One of the greatest things that I love about living in Brooklyn is discovering secret sights in New York. This city has a lot of history embedded into its culture, offering an expansive amount of attractions that are visited by tourists and locals alike. When I first heard about a few of these places, I found myself intrigued as I was never one to resist mysteries. From abandoned stations to underground bowling alleys, you will be amazed at just how many secret sights in New York are not actually hidden at all.
The first point on this list of secret sights in New York is now general knowledge amongst locals. The intricate design featured in this cathedral-like station is absolutely stunning. After being closed in 1945, it was initially supposed to be re-opened as a museum; this explains the preservation of this beautiful subway station. The best way to catch a glimpse of this is to stay on the 6 train after its final stop at Brooklyn Bridge (although MTA workers usually check to ensure that no one is left on the train). I have also heard that official tours are offered.
Located under Grand Central Terminal Station, track 61 was initially a loading platform. It was then used as a way to escort special guests into the hotel without public scrutiny. Franklin D. Roosevelt is said to have traveled here by driving his car into the enormous train car and then transporting it up a spacious elevator.
This next sight has been hidden extremely well; no one knows the exact location of the subway station that the street art is featured in. New York Times reporter Jasper Rees stated that the "gallery, whose existence has been a closely guarded secret, closed on the same night it opened." This is quite an interesting concept.
I find this next attraction to have a romantic notion to it. The Whispering Gallery is located in Grand Central Terminal Station. Make sure to bring a friend along as when you both stand at opposite sides of this archway and whisper, you will be able to hear everything clearly. I once witnessed a man proposing to his girlfriend in this manner and found it hugely endearing.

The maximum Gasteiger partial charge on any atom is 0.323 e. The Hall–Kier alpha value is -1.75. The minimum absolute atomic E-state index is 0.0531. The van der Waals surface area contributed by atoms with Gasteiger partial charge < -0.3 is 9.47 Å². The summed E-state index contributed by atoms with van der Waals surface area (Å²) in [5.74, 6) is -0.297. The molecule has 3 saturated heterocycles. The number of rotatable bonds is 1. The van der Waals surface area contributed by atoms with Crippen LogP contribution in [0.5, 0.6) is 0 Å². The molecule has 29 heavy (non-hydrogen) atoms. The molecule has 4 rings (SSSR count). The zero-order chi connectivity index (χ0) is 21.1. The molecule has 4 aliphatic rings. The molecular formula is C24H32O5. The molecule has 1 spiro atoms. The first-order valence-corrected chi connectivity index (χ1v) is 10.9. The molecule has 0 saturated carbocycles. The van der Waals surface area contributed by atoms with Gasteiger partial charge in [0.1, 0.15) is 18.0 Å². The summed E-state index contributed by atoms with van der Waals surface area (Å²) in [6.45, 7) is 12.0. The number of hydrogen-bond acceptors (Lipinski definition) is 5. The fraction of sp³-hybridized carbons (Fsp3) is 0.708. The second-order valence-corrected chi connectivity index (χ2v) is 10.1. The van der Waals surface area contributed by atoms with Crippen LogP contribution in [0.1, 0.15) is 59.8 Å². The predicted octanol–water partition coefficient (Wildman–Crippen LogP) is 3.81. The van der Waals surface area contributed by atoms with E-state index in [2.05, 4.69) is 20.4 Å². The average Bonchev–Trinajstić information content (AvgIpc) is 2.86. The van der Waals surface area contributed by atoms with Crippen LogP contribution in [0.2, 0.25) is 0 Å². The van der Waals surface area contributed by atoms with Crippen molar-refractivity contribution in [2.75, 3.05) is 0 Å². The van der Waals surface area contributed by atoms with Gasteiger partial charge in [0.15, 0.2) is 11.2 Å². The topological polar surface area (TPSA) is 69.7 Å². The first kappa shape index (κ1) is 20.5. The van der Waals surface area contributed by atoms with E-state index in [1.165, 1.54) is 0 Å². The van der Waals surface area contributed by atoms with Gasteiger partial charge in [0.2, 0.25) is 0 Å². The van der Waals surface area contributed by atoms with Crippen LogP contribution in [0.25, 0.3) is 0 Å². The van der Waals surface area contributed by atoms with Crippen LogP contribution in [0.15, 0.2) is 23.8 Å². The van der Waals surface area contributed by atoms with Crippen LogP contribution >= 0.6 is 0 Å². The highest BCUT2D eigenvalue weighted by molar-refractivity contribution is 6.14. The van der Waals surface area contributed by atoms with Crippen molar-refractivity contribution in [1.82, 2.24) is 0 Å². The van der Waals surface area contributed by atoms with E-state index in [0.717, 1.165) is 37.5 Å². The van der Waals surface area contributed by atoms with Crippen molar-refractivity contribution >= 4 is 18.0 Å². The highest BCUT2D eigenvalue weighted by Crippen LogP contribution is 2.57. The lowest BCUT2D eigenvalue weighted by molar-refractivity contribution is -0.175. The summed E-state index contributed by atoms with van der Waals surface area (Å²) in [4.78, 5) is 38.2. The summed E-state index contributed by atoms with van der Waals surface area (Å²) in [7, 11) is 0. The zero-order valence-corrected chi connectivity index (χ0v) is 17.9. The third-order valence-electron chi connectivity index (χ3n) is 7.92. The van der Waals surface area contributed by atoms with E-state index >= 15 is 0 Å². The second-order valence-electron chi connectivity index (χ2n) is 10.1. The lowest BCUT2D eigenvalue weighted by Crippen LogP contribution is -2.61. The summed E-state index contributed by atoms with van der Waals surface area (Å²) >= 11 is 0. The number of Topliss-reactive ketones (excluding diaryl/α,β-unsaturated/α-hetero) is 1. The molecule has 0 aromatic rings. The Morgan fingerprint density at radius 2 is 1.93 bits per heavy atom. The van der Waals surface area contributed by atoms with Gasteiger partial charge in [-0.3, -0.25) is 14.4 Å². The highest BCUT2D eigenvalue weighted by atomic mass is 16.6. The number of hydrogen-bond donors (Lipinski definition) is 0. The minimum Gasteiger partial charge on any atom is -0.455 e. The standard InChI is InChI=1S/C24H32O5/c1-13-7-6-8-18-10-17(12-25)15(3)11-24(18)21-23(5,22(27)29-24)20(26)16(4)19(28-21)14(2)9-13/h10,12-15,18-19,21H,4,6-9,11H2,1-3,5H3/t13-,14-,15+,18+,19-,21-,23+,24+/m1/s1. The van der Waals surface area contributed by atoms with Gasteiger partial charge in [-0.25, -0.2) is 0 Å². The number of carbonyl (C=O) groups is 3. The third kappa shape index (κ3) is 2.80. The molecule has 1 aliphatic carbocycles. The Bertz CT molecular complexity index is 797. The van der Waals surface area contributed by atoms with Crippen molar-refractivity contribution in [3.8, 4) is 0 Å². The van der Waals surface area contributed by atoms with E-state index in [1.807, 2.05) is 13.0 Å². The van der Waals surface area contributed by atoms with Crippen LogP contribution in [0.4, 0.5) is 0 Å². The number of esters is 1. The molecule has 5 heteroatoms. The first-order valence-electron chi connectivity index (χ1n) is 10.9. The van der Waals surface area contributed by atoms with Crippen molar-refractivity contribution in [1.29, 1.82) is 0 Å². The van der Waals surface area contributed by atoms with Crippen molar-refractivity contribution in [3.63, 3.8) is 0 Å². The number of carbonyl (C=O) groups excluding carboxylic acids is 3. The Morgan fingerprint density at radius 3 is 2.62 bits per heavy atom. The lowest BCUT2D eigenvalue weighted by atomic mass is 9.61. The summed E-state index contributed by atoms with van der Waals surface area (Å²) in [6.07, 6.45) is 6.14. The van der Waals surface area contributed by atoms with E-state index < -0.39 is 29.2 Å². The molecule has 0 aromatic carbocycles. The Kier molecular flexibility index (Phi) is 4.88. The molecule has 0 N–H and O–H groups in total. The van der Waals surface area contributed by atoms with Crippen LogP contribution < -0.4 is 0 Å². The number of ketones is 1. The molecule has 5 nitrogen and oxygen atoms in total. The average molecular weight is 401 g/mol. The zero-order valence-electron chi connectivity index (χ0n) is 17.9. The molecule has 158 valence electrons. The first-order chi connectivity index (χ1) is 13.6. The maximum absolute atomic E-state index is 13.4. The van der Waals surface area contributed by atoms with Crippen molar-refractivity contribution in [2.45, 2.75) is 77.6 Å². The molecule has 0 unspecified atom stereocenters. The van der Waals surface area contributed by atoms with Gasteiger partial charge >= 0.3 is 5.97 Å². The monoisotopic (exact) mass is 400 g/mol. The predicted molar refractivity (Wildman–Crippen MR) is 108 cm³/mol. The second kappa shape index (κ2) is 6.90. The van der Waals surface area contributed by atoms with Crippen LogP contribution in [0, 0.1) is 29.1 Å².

The stunning architecture of this hidden bowling alley is absolutely phenomenal! New York Times writer Alan Feur, who had the pleasurable experience of seeing the wonderful alley, exclaimed about "the pine-and-maple lane beds, the gravity-driven ball return, and the antique balls themselves, which strangely have two holes instead of the standard three." Discovered under the Frick museum, this exquisite alley is sadly not open to the general public.
When my friend stumbled upon this area, she was blown away by its utter magnificence. After my first visit up here, I found myself sad at the prospect of leaving. The view up here is astonishing; you will not find another place with such a peaceful ambiance. The River to River festivals are actually held in this calm spot during the summer.
This street gallery in Queens features an amazing amount of graffiti artwork. Gadling's Jeremy Kressmann stated that "artists both local and from around the world drop by on a regular basis to put up new pieces, resulting [in] a building that has become a dynamic illustration of the art form's continuing legacy and influence." With its brightly painted walls and astounding scenery, I can't think of better reasons to stop by for a visit!
I love adding new sights to my growing list of NYC's hidden gems; I've also always wondered about the secret places in other boroughs that people have yet to explore. Have you ever gotten the chance to visit any of the sights mentioned above? What are some secret sights in your city that you feel are worth visiting?
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